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The Ivory Bill·Birds·Hawks & Owls

Sharp-shinned Hawk, Accipiter striatus

Sharp-shinned hawk with its upland bird prey on a log in foliage

Sharp-shinned Hawks have a wide distribution across North and Central America. They can be found throughout most of Canada, the United States, Mexico, and parts of Central America. These hawks inhabit diverse habitats, including deciduous and mixed forests, woodlands, riparian areas, and suburban or urban areas with suitable vegetation for nesting and hunting. They tend to prefer areas with dense tree canopies for nesting and hunting.

Sharp-shinned Hawks are characterized by their compact and slender bodies, long tails, and short rounded wings. They have relatively long legs and sharp, hooked beaks, well-suited for capturing and tearing apart their prey.

Sharp-shinned Hawks are agile and fast-flying predators. They feed on small songbirds, sparrows, thrushes, and sometimes mice or other small mammals. They are known for their excellent vision and exceptional maneuverability, allowing them to navigate dense vegetation and chase down small, agile birds. Their hunting technique involves sudden bursts of speed, using cover and surprise to capture their targets. They often ambush birds at bird feeders or pursue them through wooded areas.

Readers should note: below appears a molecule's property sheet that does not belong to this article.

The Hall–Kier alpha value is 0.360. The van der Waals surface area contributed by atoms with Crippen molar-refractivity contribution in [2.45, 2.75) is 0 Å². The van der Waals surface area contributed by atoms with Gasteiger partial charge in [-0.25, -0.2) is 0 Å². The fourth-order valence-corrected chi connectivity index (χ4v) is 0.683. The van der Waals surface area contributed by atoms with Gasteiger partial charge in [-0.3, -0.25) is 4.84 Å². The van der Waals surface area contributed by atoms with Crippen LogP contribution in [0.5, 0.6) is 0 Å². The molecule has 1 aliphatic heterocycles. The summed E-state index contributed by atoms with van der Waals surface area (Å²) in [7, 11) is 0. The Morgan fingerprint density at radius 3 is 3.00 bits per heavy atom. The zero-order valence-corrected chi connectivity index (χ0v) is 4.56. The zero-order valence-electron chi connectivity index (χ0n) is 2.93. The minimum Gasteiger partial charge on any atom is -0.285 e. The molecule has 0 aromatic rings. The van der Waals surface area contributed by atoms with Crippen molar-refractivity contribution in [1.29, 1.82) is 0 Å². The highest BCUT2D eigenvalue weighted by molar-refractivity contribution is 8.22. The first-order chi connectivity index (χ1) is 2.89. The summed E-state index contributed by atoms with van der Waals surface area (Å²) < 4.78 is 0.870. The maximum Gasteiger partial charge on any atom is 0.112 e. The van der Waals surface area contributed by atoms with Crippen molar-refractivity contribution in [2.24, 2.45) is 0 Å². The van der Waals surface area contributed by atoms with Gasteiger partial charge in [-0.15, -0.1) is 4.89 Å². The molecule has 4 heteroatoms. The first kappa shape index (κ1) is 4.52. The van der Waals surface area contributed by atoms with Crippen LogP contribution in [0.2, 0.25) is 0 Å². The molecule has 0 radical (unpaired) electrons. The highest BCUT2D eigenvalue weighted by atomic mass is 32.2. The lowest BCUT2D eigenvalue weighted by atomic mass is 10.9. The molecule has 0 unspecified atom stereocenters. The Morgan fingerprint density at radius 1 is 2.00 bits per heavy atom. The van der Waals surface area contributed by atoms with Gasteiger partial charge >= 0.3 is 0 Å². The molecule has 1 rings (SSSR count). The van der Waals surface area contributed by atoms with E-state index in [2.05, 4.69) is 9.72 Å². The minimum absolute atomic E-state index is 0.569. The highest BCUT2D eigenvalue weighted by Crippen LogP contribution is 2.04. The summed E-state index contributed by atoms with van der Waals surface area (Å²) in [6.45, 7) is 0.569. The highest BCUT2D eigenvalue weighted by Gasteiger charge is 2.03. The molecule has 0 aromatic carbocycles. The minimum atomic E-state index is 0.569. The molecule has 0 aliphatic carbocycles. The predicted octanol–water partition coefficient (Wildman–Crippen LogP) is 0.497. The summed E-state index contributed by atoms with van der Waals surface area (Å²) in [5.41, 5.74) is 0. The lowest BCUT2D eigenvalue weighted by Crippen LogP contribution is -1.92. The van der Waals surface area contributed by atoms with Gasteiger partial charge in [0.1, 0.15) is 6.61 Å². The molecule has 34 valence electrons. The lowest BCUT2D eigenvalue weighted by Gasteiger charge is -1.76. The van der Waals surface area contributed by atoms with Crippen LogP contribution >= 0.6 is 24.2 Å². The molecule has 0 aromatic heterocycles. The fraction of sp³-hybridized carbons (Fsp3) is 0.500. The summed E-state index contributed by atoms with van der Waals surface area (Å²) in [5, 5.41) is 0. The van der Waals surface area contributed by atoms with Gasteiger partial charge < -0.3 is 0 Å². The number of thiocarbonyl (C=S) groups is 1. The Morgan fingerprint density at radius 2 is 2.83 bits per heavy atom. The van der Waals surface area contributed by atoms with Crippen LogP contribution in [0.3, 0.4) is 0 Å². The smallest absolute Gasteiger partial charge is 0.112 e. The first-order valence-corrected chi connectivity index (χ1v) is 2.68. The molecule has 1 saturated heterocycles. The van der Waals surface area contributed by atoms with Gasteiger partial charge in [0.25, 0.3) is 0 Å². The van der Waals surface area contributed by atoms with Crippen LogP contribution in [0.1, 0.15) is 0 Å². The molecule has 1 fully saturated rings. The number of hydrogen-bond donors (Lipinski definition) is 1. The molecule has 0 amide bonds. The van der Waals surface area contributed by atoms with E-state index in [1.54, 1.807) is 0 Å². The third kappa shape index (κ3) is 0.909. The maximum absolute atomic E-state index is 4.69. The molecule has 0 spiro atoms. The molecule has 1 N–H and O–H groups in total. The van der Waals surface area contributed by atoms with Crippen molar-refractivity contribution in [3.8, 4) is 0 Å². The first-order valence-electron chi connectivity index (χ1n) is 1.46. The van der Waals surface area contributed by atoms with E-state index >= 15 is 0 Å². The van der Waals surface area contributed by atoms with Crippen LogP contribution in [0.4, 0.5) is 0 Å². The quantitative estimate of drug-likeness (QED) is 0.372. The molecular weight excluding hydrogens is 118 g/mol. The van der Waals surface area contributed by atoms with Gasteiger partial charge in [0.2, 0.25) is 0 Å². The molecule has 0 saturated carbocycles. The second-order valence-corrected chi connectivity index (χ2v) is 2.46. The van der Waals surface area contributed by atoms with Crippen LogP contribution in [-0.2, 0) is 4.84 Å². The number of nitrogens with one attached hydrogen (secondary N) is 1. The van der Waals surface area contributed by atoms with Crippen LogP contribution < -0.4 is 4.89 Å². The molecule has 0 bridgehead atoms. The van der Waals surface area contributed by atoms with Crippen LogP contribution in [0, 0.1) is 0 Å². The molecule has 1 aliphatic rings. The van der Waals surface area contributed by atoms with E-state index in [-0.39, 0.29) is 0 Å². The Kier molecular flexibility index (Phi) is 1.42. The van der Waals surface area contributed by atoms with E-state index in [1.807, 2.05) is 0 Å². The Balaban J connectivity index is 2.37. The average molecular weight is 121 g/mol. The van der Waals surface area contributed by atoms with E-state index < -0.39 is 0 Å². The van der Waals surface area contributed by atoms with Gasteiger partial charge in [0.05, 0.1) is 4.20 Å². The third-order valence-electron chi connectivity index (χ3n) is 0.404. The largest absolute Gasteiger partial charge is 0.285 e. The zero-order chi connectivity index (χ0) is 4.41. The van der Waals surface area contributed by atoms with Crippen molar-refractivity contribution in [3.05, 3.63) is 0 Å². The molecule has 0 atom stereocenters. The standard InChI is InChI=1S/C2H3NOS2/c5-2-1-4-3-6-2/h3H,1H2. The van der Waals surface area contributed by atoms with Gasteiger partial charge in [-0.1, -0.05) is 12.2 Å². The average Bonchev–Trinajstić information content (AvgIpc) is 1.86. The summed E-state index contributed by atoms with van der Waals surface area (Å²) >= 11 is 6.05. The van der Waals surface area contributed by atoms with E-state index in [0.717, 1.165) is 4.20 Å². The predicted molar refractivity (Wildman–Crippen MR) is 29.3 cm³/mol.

Sharp-shinned Hawks build nests in trees, typically choosing the thick foliage of conifers or deciduous trees for concealment. The nests are constructed of sticks, twigs, and other plant materials, lined with softer materials such as bark strips or green foliage. They may reuse nests from previous years or build new ones, depending on the availability and condition of existing nests. The female is responsible for nest construction, while the male assists by providing materials.

Females lay 3 to 7 pale blue or bluish-white eggs, usually laying one egg every two to three days. Incubation lasts approximately 30 to 35 days, with the female primarily responsible for keeping the eggs warm. The male assists in hunting and providing food for the female during this period. After hatching, the young chicks are cared for and fed by both parents. They grow rapidly, developing flight feathers and gaining strength. The parents continue to feed and protect the young until they become independent.

The fledging period for Sharp-shinned Hawks typically occurs around 25 to 35 days after hatching. At this stage, the young hawks leave the nest and begin to explore nearby branches and surroundings. They continue to be fed and monitored by their parents during this time.

Sharp-shinned Hawks are known to migrate, although the extent and patterns of migration vary. Some individuals migrate to more southerly regions, seeking milder climates and abundant food sources, while others may remain in their breeding areas year-round if suitable prey is available.